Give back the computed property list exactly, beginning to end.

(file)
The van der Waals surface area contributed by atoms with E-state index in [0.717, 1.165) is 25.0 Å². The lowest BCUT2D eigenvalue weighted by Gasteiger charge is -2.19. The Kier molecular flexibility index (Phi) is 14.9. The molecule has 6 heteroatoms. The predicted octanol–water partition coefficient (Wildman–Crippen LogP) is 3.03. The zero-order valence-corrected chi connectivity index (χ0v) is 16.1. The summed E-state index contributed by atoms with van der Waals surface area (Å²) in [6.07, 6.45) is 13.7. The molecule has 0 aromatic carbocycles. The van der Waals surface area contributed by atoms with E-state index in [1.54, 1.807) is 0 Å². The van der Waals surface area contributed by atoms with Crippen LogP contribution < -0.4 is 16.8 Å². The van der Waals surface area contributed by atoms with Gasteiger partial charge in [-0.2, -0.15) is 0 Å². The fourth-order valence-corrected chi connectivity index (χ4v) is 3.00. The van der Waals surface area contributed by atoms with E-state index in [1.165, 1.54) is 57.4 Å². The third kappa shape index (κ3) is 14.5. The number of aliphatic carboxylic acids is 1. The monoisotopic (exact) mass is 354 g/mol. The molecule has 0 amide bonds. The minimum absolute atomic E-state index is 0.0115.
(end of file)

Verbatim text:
The van der Waals surface area contributed by atoms with E-state index in [0.717, 1.165) is 25.0 Å². The lowest BCUT2D eigenvalue weighted by Gasteiger charge is -2.19. The Kier molecular flexibility index (Phi) is 14.9. The molecule has 6 heteroatoms. The predicted octanol–water partition coefficient (Wildman–Crippen LogP) is 3.03. The zero-order valence-corrected chi connectivity index (χ0v) is 16.1. The summed E-state index contributed by atoms with van der Waals surface area (Å²) in [6.07, 6.45) is 13.7. The molecule has 0 aromatic carbocycles. The van der Waals surface area contributed by atoms with E-state index in [1.54, 1.807) is 0 Å². The van der Waals surface area contributed by atoms with Crippen LogP contribution < -0.4 is 16.8 Å². The van der Waals surface area contributed by atoms with Gasteiger partial charge in [-0.2, -0.15) is 0 Å². The fourth-order valence-corrected chi connectivity index (χ4v) is 3.00. The van der Waals surface area contributed by atoms with E-state index in [1.165, 1.54) is 57.4 Å². The third kappa shape index (κ3) is 14.5. The number of aliphatic carboxylic acids is 1. The monoisotopic (exact) mass is 354 g/mol. The molecule has 0 amide bonds. The minimum absolute atomic E-state index is 0.0115.